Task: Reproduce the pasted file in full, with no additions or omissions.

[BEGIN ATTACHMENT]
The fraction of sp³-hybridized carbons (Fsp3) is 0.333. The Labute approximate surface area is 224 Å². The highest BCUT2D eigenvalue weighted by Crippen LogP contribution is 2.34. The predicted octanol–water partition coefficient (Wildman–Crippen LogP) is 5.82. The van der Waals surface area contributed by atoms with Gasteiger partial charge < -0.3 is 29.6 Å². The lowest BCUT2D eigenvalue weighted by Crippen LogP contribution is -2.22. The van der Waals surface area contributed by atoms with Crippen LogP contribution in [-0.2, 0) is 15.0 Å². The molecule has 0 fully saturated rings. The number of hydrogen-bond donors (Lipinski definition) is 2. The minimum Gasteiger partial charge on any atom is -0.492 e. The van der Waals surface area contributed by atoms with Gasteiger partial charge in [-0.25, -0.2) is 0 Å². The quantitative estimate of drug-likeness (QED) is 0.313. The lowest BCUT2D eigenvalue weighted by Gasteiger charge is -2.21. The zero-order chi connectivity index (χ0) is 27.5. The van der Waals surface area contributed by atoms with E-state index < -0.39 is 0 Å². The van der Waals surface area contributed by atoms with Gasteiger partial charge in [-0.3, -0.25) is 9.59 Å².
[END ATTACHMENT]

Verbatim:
The fraction of sp³-hybridized carbons (Fsp3) is 0.333. The Labute approximate surface area is 224 Å². The highest BCUT2D eigenvalue weighted by Crippen LogP contribution is 2.34. The predicted octanol–water partition coefficient (Wildman–Crippen LogP) is 5.82. The van der Waals surface area contributed by atoms with Gasteiger partial charge < -0.3 is 29.6 Å². The lowest BCUT2D eigenvalue weighted by Crippen LogP contribution is -2.22. The van der Waals surface area contributed by atoms with Crippen LogP contribution in [-0.2, 0) is 15.0 Å². The molecule has 0 fully saturated rings. The number of hydrogen-bond donors (Lipinski definition) is 2. The minimum Gasteiger partial charge on any atom is -0.492 e. The van der Waals surface area contributed by atoms with Gasteiger partial charge in [-0.25, -0.2) is 0 Å². The quantitative estimate of drug-likeness (QED) is 0.313. The lowest BCUT2D eigenvalue weighted by Gasteiger charge is -2.21. The zero-order chi connectivity index (χ0) is 27.5. The van der Waals surface area contributed by atoms with E-state index < -0.39 is 0 Å². The van der Waals surface area contributed by atoms with Gasteiger partial charge in [-0.3, -0.25) is 9.59 Å².